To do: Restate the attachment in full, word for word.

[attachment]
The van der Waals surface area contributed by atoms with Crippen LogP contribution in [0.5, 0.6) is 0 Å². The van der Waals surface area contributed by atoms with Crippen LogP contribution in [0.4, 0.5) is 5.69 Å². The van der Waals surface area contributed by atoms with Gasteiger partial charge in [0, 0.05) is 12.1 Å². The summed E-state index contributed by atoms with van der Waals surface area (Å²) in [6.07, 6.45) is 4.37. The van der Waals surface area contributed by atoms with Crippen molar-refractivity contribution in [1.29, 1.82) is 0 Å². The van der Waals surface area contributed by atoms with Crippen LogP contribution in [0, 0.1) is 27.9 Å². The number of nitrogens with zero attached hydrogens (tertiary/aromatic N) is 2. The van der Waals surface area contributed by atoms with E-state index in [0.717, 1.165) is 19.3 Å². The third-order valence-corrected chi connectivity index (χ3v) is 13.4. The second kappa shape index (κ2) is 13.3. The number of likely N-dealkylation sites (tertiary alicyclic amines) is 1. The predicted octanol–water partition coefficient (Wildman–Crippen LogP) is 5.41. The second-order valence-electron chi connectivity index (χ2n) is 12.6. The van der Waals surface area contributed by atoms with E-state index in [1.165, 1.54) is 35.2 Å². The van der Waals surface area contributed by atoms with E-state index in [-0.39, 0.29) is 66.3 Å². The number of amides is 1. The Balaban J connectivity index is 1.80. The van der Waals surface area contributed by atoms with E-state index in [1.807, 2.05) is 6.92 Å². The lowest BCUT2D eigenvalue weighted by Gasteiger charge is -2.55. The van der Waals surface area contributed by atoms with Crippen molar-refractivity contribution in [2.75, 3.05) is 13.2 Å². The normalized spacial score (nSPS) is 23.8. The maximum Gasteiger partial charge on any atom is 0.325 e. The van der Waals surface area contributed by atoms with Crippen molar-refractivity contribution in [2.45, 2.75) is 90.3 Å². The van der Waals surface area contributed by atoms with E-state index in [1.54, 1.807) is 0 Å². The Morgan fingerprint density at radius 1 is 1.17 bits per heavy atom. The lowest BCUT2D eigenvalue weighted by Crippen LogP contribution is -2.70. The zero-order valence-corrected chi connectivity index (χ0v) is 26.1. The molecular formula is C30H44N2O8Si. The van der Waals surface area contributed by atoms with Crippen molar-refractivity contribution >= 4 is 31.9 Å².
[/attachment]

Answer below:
The van der Waals surface area contributed by atoms with Crippen LogP contribution in [0.5, 0.6) is 0 Å². The van der Waals surface area contributed by atoms with Crippen LogP contribution in [0.4, 0.5) is 5.69 Å². The van der Waals surface area contributed by atoms with Gasteiger partial charge in [0, 0.05) is 12.1 Å². The summed E-state index contributed by atoms with van der Waals surface area (Å²) in [6.07, 6.45) is 4.37. The van der Waals surface area contributed by atoms with Crippen molar-refractivity contribution in [1.29, 1.82) is 0 Å². The van der Waals surface area contributed by atoms with Crippen LogP contribution in [0, 0.1) is 27.9 Å². The number of nitrogens with zero attached hydrogens (tertiary/aromatic N) is 2. The van der Waals surface area contributed by atoms with E-state index in [0.717, 1.165) is 19.3 Å². The third-order valence-corrected chi connectivity index (χ3v) is 13.4. The second kappa shape index (κ2) is 13.3. The number of likely N-dealkylation sites (tertiary alicyclic amines) is 1. The predicted octanol–water partition coefficient (Wildman–Crippen LogP) is 5.41. The second-order valence-electron chi connectivity index (χ2n) is 12.6. The van der Waals surface area contributed by atoms with E-state index in [1.165, 1.54) is 35.2 Å². The van der Waals surface area contributed by atoms with E-state index in [-0.39, 0.29) is 66.3 Å². The number of amides is 1. The Balaban J connectivity index is 1.80. The van der Waals surface area contributed by atoms with E-state index in [1.807, 2.05) is 6.92 Å². The lowest BCUT2D eigenvalue weighted by Gasteiger charge is -2.55. The van der Waals surface area contributed by atoms with Crippen molar-refractivity contribution in [2.75, 3.05) is 13.2 Å². The normalized spacial score (nSPS) is 23.8. The maximum Gasteiger partial charge on any atom is 0.325 e. The van der Waals surface area contributed by atoms with Crippen molar-refractivity contribution in [2.45, 2.75) is 90.3 Å². The van der Waals surface area contributed by atoms with E-state index in [1.54, 1.807) is 0 Å². The Morgan fingerprint density at radius 1 is 1.17 bits per heavy atom. The lowest BCUT2D eigenvalue weighted by Crippen LogP contribution is -2.70. The zero-order valence-corrected chi connectivity index (χ0v) is 26.1. The molecular formula is C30H44N2O8Si. The van der Waals surface area contributed by atoms with Crippen molar-refractivity contribution >= 4 is 31.9 Å².